Gordon Brown coughed up an extra Â£300 million and a tax incentive for private givers, but the price was extortionate. New Labour imposed a link between public subsidy and social justice. To sign on for state benefit, the arts must now pay lip-service to multi-culturalism, education, equal opportunity and a range of objectives that have nothing to do with art.
New Labour routinely appoints party lackeys to cultural chairmanships in much the same way as Italian governments do. It has abolished the principle of artistic independence. The artist who "walks where the breath of the spirit blows him (and) leads the rest of us into fresh pastures" - Maynard Keynes's original vision for arts subsidy - has no place in Blair's Britain.
The new authoritarianism has been received in the arts world with muted hostility and intellectual contempt. New Labour is losing its cultural constituency. The opportunity is there for the Tories to create a libertarian agenda that will win over the cultural industries - but they cannot do it without forging their first coherent policy on culture and the modern state.
It is not as difficult as it might seem. The roots lie in Churchill, who during the nation's darkest hours saw its identity and future role residing in a language that is the envy of the world. Despite American predations, English is the heritage of these islands and theatre is nowhere so superb as here. Investment in English literature, drama and education must be the first plank of any centre-Right policy. Minority cultures and languages must not be allowed to wither, but English is the core our national existence and it has been shabbily neglected by ideologists of the Left.
The second strand must be a plan to simplify subsidy. A merger between the Culture Department, the Arts Council and the various Lottery funds would mightily please the leaders of cultural industries.
Thirdly, the case must be made that investment in heritage will boost tourism and its ancillary services that have been brought to ruin by Blair's townie bias. A massive acquisition fund is needed for galleries and museums; the fallacy of universal free admission may have to be reconsidered.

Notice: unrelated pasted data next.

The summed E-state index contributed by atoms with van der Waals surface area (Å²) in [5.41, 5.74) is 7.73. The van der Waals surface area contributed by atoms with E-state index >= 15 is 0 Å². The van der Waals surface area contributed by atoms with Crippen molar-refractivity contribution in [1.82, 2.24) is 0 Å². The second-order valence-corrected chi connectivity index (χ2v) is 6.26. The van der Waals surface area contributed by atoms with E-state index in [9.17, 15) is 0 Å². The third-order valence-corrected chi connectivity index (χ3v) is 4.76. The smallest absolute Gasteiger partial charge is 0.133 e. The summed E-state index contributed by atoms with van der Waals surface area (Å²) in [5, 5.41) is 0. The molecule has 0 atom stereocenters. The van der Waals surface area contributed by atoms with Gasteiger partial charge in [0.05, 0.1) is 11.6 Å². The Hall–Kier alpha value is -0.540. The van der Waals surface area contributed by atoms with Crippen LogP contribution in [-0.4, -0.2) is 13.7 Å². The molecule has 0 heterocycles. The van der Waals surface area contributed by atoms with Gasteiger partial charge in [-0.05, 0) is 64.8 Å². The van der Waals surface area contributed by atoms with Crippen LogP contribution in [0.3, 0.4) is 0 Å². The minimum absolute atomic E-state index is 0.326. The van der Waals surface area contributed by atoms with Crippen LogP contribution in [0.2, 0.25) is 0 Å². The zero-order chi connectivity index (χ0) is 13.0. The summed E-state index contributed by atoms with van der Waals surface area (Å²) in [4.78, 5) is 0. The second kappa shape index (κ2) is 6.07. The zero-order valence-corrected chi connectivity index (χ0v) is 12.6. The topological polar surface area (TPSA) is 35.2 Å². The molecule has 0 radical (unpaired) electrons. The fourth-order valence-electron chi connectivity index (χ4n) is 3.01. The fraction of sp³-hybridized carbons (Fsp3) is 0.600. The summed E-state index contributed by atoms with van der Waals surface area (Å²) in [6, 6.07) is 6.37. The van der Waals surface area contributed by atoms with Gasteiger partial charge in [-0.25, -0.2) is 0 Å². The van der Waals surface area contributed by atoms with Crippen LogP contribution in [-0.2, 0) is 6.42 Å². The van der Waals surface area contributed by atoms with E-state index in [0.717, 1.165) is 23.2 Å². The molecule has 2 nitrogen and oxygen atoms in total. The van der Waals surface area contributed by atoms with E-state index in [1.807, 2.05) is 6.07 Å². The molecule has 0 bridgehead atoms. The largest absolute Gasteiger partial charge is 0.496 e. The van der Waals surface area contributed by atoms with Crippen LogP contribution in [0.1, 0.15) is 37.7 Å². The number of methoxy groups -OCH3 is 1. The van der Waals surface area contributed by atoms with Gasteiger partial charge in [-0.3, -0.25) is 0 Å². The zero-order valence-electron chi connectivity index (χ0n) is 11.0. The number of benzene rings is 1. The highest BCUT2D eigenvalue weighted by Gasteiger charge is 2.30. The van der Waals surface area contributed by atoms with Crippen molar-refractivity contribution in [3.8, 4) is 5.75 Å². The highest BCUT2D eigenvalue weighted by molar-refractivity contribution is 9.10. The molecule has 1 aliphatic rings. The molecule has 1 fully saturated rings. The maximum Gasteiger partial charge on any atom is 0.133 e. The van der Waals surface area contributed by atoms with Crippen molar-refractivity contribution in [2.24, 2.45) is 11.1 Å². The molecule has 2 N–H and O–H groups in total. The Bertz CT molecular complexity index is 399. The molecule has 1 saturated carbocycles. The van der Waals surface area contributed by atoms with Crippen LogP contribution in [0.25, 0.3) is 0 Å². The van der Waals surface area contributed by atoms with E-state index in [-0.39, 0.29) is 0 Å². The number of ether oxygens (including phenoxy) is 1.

Finally, the next government will have to get to grips with broadcasting. The BBC's charter comes up for renewal in 2006. While preserving its role to inform and entertain, the BBC and its viewers would benefit from fewer rules to restrict competition with commercial and satellite channels.
An overhaul of the charter may involve abolishing the Board of Governors, or, alternatively, giving them a proper set of teeth to sink into Greg Dyke's rump. Tories must confront sacred cows, and that may involve thinking the unthinkable: breaking up the Corporation into smaller, themed components.
The notion that there are no votes in culture is nonsense. A principled assault on Blair's regimentation of leisure would ring well in city and shire alike. A new vision for the BBC, even a Reithian revision, would bring cheers of approval in bars and living rooms up and down the land where millions complain nightly that, "there's nothing to watch on telly".
Far from being a marginal issue, culture is one of the few policy areas where Conservatives can come together and offer the country real hope for a better future. They neglect it at their peril.
Visit every week to read Norman Lebrecht's latest column. [Index]